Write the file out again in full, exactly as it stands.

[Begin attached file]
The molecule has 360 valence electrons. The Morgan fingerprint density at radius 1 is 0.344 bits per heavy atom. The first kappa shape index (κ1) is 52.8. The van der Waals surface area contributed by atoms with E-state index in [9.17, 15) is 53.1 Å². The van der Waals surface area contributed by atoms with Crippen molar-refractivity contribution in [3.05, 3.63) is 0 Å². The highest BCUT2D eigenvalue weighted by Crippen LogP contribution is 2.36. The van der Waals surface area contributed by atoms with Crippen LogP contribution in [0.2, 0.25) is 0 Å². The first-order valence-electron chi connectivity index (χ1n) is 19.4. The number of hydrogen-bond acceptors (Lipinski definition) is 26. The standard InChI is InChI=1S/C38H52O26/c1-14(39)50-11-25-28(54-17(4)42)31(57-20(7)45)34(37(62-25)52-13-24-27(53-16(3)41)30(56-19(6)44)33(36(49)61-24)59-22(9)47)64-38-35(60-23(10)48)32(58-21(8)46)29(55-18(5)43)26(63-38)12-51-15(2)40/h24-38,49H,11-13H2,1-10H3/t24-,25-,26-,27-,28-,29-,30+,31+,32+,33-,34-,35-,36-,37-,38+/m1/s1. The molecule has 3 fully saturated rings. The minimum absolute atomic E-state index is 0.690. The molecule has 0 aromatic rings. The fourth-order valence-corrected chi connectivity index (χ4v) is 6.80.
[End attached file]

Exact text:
The molecule has 360 valence electrons. The Morgan fingerprint density at radius 1 is 0.344 bits per heavy atom. The first kappa shape index (κ1) is 52.8. The van der Waals surface area contributed by atoms with E-state index in [9.17, 15) is 53.1 Å². The van der Waals surface area contributed by atoms with Crippen molar-refractivity contribution in [3.05, 3.63) is 0 Å². The highest BCUT2D eigenvalue weighted by Crippen LogP contribution is 2.36. The van der Waals surface area contributed by atoms with Crippen LogP contribution in [0.2, 0.25) is 0 Å². The first-order valence-electron chi connectivity index (χ1n) is 19.4. The number of hydrogen-bond acceptors (Lipinski definition) is 26. The standard InChI is InChI=1S/C38H52O26/c1-14(39)50-11-25-28(54-17(4)42)31(57-20(7)45)34(37(62-25)52-13-24-27(53-16(3)41)30(56-19(6)44)33(36(49)61-24)59-22(9)47)64-38-35(60-23(10)48)32(58-21(8)46)29(55-18(5)43)26(63-38)12-51-15(2)40/h24-38,49H,11-13H2,1-10H3/t24-,25-,26-,27-,28-,29-,30+,31+,32+,33-,34-,35-,36-,37-,38+/m1/s1. The molecule has 3 fully saturated rings. The minimum absolute atomic E-state index is 0.690. The molecule has 0 aromatic rings. The fourth-order valence-corrected chi connectivity index (χ4v) is 6.80.